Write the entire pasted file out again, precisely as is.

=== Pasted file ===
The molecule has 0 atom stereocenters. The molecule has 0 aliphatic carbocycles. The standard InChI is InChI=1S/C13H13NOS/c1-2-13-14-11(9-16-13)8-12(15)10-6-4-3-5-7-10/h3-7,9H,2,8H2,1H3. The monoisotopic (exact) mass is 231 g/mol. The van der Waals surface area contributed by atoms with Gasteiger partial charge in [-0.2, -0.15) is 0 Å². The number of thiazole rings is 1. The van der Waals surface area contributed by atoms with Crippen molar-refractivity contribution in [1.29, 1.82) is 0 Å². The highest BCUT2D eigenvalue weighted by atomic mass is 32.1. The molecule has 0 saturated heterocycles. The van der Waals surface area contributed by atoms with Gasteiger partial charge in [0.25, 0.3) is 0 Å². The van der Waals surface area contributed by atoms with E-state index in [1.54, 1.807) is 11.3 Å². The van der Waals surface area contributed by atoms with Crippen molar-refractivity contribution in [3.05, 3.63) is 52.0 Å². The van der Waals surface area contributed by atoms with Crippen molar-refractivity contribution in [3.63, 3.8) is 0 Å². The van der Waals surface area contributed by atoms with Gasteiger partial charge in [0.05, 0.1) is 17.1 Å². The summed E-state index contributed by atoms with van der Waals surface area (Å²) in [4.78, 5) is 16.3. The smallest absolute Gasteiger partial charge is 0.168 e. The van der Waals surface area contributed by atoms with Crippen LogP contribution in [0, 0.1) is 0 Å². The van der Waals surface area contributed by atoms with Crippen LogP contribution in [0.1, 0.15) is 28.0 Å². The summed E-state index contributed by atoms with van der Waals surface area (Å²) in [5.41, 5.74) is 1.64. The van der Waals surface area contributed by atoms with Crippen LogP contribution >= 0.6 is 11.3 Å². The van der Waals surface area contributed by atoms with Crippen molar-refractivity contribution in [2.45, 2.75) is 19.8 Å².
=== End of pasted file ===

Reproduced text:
The molecule has 0 atom stereocenters. The molecule has 0 aliphatic carbocycles. The standard InChI is InChI=1S/C13H13NOS/c1-2-13-14-11(9-16-13)8-12(15)10-6-4-3-5-7-10/h3-7,9H,2,8H2,1H3. The monoisotopic (exact) mass is 231 g/mol. The van der Waals surface area contributed by atoms with Gasteiger partial charge in [-0.2, -0.15) is 0 Å². The number of thiazole rings is 1. The van der Waals surface area contributed by atoms with Crippen molar-refractivity contribution in [1.29, 1.82) is 0 Å². The highest BCUT2D eigenvalue weighted by atomic mass is 32.1. The molecule has 0 saturated heterocycles. The van der Waals surface area contributed by atoms with Gasteiger partial charge in [0.25, 0.3) is 0 Å². The van der Waals surface area contributed by atoms with E-state index in [1.54, 1.807) is 11.3 Å². The van der Waals surface area contributed by atoms with Crippen molar-refractivity contribution in [3.05, 3.63) is 52.0 Å². The van der Waals surface area contributed by atoms with Crippen molar-refractivity contribution in [3.63, 3.8) is 0 Å². The van der Waals surface area contributed by atoms with Gasteiger partial charge in [0.05, 0.1) is 17.1 Å². The summed E-state index contributed by atoms with van der Waals surface area (Å²) in [4.78, 5) is 16.3. The smallest absolute Gasteiger partial charge is 0.168 e. The van der Waals surface area contributed by atoms with Crippen LogP contribution in [0, 0.1) is 0 Å². The van der Waals surface area contributed by atoms with Crippen LogP contribution in [0.1, 0.15) is 28.0 Å². The summed E-state index contributed by atoms with van der Waals surface area (Å²) in [5.41, 5.74) is 1.64. The van der Waals surface area contributed by atoms with Crippen LogP contribution >= 0.6 is 11.3 Å². The van der Waals surface area contributed by atoms with Crippen molar-refractivity contribution in [2.45, 2.75) is 19.8 Å².